Trouble with the Curve
Details: (PG), 111, In Cinemas 6 December 2012, United States, English
Synopsis: Gus (Clint Eastwood) is an aging baseball scout with failing eyesight who goes out on the road with his estranged daughter, Mickey (Amy Adams), to find one last top prospect. Forced to spend time together for the first time in years, Gus and his daughter bond again. Mickey falls for Johnny, a young scout and faux-rival (Justin Timberlake).
The curve is the least of this film's troubles.
It’s tempting to see this as the analogue riposte to Moneyball.
A veteran scout for the Atlanta Braves, Gus Lobel (Clint Eastwood) is searching for new talent, a week out from the Major League Drafts. But his eyesight is failing, and though he tersely rejects any offer of help, a friendly colleague (John Goodman) prevails upon his long-estranged daughter, attorney Mickey (Amy Adams) to drop everything—including, bizarrely, the partnership she’s dreamed of for the past seven years, the matter of which is to be decided within days—and join him in North Carolina, where a high school hitter may or may not be the Next Big Thing.
Eastwood’s last public performance—haranguing an empty chair, intended to represent Barack Obama, at the Republican National Convention—was considered by many an embarrassing gaffe, a bizarre and unfortunate coda to a remarkable career. Which seemed, to me at least, a somewhat puzzling response: had these people not seen his last four or five roles? As the actor has moved into what might politely be termed his Jurassic Period, he’s shuffled through morality dramas like Gran Torino and Million Dollar Baby, films even creakier than his own joints, delivering the same one-note performance he offered onstage in Tampa that night, and reprises here: a lonely, embittered crank, all narrowed eyes and parched rasp, out of touch with the modern world, and curtly dismissive to everyone with range, yet demanding (with a level of passive-aggression that would put a Jewish mother to shame) that you love him, nonetheless.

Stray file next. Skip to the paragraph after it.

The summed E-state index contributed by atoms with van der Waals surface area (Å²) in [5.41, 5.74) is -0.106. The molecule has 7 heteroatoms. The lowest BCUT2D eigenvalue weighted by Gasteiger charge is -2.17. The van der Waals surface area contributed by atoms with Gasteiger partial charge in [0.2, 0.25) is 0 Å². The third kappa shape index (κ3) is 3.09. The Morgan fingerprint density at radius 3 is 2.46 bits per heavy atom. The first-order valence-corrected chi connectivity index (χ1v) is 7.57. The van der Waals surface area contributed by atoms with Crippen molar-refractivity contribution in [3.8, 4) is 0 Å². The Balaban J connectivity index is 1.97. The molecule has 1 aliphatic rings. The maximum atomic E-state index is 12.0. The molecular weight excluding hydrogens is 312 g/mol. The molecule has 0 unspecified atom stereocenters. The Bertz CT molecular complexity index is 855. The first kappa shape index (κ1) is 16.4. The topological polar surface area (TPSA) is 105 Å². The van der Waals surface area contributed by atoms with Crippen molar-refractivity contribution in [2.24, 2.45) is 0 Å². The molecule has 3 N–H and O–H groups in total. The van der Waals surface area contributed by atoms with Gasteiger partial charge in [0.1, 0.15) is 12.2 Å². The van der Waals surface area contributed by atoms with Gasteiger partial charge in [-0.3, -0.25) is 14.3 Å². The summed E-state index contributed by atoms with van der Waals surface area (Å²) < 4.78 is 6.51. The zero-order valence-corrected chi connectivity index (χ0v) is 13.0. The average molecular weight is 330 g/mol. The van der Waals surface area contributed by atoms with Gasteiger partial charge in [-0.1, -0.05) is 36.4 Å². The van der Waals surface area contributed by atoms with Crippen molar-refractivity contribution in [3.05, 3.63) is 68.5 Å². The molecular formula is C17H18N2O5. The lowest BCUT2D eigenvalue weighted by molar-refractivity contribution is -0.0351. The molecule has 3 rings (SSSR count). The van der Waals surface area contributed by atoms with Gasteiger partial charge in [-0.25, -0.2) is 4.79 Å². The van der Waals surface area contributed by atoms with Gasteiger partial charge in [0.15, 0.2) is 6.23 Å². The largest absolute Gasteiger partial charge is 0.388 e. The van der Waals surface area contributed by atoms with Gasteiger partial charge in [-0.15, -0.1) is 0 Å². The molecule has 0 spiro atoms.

Watching this film (agonisingly protracted at almost two hours) is a little like spending time with an curmudgeonly uncle you hate visiting. There is a disdainful reference to Feng shui; the phrase ‘interwebs’ (sigh) is used . . . We get it, granddad—you want us off your lawn. It’s the kind of movie where you know the bad guy’s a douche because he drinks a Martini in a cocktail bar, instead of draft beer in some ‘honest’ backroads dive—just as you’re assured that Amy Adams’ character is well on the road to redemption when she swaps her power suit for a flannelette shirt and blue jeans. By the end, she’s thrown away her BlackBerry! Clearly, her soul is safe. But what of America’s . . . ?
One could of course harken back to the aforementioned RNC debacle, and draw some hypothesis about the ‘Real America’ Eastwood depicts—and at which he clearly aims these pictures. (For those outside the United States, and unconvinced as to the holy mysteries of baseball, this is tedious, badly sentimental stuff.) But that would be according this more serious contemplation than it deserves. There’s a basic laziness in execution as well as conception here, with continuity errors between shots, and misjudged music cues. Mostly, though, it feels as anonymous as any telemovie.